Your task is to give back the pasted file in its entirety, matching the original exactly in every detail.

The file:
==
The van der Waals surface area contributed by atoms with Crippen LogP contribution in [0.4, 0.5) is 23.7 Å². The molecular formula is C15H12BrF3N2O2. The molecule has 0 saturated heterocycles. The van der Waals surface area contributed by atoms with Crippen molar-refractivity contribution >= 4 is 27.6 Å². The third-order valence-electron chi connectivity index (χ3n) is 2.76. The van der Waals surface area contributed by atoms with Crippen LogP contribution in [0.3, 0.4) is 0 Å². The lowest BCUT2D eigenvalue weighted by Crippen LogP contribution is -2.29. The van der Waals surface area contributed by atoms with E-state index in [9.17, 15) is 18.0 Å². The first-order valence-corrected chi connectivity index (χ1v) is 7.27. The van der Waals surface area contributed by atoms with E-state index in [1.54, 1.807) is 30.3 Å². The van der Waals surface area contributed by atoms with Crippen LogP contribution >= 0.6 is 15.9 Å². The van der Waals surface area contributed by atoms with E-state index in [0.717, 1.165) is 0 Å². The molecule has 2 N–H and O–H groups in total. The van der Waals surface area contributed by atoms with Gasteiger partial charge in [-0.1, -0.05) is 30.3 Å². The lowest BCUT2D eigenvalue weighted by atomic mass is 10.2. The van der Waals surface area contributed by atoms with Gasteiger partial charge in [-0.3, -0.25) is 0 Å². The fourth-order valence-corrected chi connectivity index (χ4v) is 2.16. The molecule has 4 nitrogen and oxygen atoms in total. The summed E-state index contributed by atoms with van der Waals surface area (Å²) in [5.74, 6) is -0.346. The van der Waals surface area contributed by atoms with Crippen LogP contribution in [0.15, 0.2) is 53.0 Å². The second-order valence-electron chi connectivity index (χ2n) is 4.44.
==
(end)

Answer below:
The van der Waals surface area contributed by atoms with Crippen LogP contribution in [0.4, 0.5) is 23.7 Å². The molecular formula is C15H12BrF3N2O2. The molecule has 0 saturated heterocycles. The van der Waals surface area contributed by atoms with Crippen molar-refractivity contribution >= 4 is 27.6 Å². The third-order valence-electron chi connectivity index (χ3n) is 2.76. The van der Waals surface area contributed by atoms with Crippen LogP contribution in [0.3, 0.4) is 0 Å². The lowest BCUT2D eigenvalue weighted by Crippen LogP contribution is -2.29. The van der Waals surface area contributed by atoms with E-state index in [9.17, 15) is 18.0 Å². The first-order valence-corrected chi connectivity index (χ1v) is 7.27. The van der Waals surface area contributed by atoms with E-state index in [1.54, 1.807) is 30.3 Å². The van der Waals surface area contributed by atoms with Crippen LogP contribution >= 0.6 is 15.9 Å². The van der Waals surface area contributed by atoms with E-state index in [0.717, 1.165) is 0 Å². The molecule has 2 N–H and O–H groups in total. The van der Waals surface area contributed by atoms with Gasteiger partial charge in [-0.1, -0.05) is 30.3 Å². The lowest BCUT2D eigenvalue weighted by atomic mass is 10.2. The van der Waals surface area contributed by atoms with Gasteiger partial charge in [-0.3, -0.25) is 0 Å². The fourth-order valence-corrected chi connectivity index (χ4v) is 2.16. The molecule has 4 nitrogen and oxygen atoms in total. The summed E-state index contributed by atoms with van der Waals surface area (Å²) in [5.74, 6) is -0.346. The van der Waals surface area contributed by atoms with Crippen LogP contribution in [0.15, 0.2) is 53.0 Å². The second-order valence-electron chi connectivity index (χ2n) is 4.44.